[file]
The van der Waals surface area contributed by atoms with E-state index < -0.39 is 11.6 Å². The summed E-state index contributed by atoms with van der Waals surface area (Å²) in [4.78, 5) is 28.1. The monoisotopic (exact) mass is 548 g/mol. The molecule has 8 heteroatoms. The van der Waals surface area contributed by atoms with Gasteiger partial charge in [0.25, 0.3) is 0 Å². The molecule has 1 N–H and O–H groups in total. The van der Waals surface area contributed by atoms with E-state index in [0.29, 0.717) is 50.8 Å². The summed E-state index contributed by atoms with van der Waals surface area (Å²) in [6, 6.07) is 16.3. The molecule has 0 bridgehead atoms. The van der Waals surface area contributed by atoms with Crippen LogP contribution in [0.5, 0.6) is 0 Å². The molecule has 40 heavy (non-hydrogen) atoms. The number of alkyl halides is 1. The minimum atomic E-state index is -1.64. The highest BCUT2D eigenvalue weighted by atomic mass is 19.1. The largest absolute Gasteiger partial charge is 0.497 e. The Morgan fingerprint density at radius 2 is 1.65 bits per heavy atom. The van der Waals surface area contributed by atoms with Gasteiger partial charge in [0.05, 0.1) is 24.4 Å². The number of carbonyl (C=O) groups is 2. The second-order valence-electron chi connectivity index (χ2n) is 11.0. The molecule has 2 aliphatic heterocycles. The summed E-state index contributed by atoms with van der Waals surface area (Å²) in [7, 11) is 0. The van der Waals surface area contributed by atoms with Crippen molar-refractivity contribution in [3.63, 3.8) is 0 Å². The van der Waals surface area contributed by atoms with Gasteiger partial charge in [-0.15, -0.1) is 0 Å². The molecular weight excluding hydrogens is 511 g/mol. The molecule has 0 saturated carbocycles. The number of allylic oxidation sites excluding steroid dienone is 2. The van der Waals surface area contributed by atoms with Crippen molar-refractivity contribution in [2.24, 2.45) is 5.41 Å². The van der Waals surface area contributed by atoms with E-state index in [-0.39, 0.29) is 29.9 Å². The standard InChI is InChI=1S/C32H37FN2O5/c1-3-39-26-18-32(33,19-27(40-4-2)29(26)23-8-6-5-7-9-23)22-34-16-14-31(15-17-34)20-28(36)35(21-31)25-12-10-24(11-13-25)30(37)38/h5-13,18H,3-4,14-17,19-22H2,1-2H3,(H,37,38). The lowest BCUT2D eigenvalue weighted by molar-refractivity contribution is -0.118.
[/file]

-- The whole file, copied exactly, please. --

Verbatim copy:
The van der Waals surface area contributed by atoms with E-state index < -0.39 is 11.6 Å². The summed E-state index contributed by atoms with van der Waals surface area (Å²) in [4.78, 5) is 28.1. The monoisotopic (exact) mass is 548 g/mol. The molecule has 8 heteroatoms. The van der Waals surface area contributed by atoms with Gasteiger partial charge in [0.25, 0.3) is 0 Å². The molecule has 1 N–H and O–H groups in total. The van der Waals surface area contributed by atoms with E-state index in [0.29, 0.717) is 50.8 Å². The summed E-state index contributed by atoms with van der Waals surface area (Å²) in [6, 6.07) is 16.3. The molecule has 0 bridgehead atoms. The van der Waals surface area contributed by atoms with Crippen LogP contribution in [0.5, 0.6) is 0 Å². The molecule has 40 heavy (non-hydrogen) atoms. The number of alkyl halides is 1. The minimum atomic E-state index is -1.64. The highest BCUT2D eigenvalue weighted by atomic mass is 19.1. The largest absolute Gasteiger partial charge is 0.497 e. The Morgan fingerprint density at radius 2 is 1.65 bits per heavy atom. The van der Waals surface area contributed by atoms with Gasteiger partial charge in [0.05, 0.1) is 24.4 Å². The number of carbonyl (C=O) groups is 2. The second-order valence-electron chi connectivity index (χ2n) is 11.0. The molecule has 2 aliphatic heterocycles. The summed E-state index contributed by atoms with van der Waals surface area (Å²) in [7, 11) is 0. The van der Waals surface area contributed by atoms with Crippen molar-refractivity contribution in [3.63, 3.8) is 0 Å². The van der Waals surface area contributed by atoms with Gasteiger partial charge in [-0.15, -0.1) is 0 Å². The molecular weight excluding hydrogens is 511 g/mol. The molecule has 0 saturated carbocycles. The number of allylic oxidation sites excluding steroid dienone is 2. The van der Waals surface area contributed by atoms with Crippen molar-refractivity contribution in [2.24, 2.45) is 5.41 Å². The van der Waals surface area contributed by atoms with E-state index in [-0.39, 0.29) is 29.9 Å². The standard InChI is InChI=1S/C32H37FN2O5/c1-3-39-26-18-32(33,19-27(40-4-2)29(26)23-8-6-5-7-9-23)22-34-16-14-31(15-17-34)20-28(36)35(21-31)25-12-10-24(11-13-25)30(37)38/h5-13,18H,3-4,14-17,19-22H2,1-2H3,(H,37,38). The lowest BCUT2D eigenvalue weighted by molar-refractivity contribution is -0.118.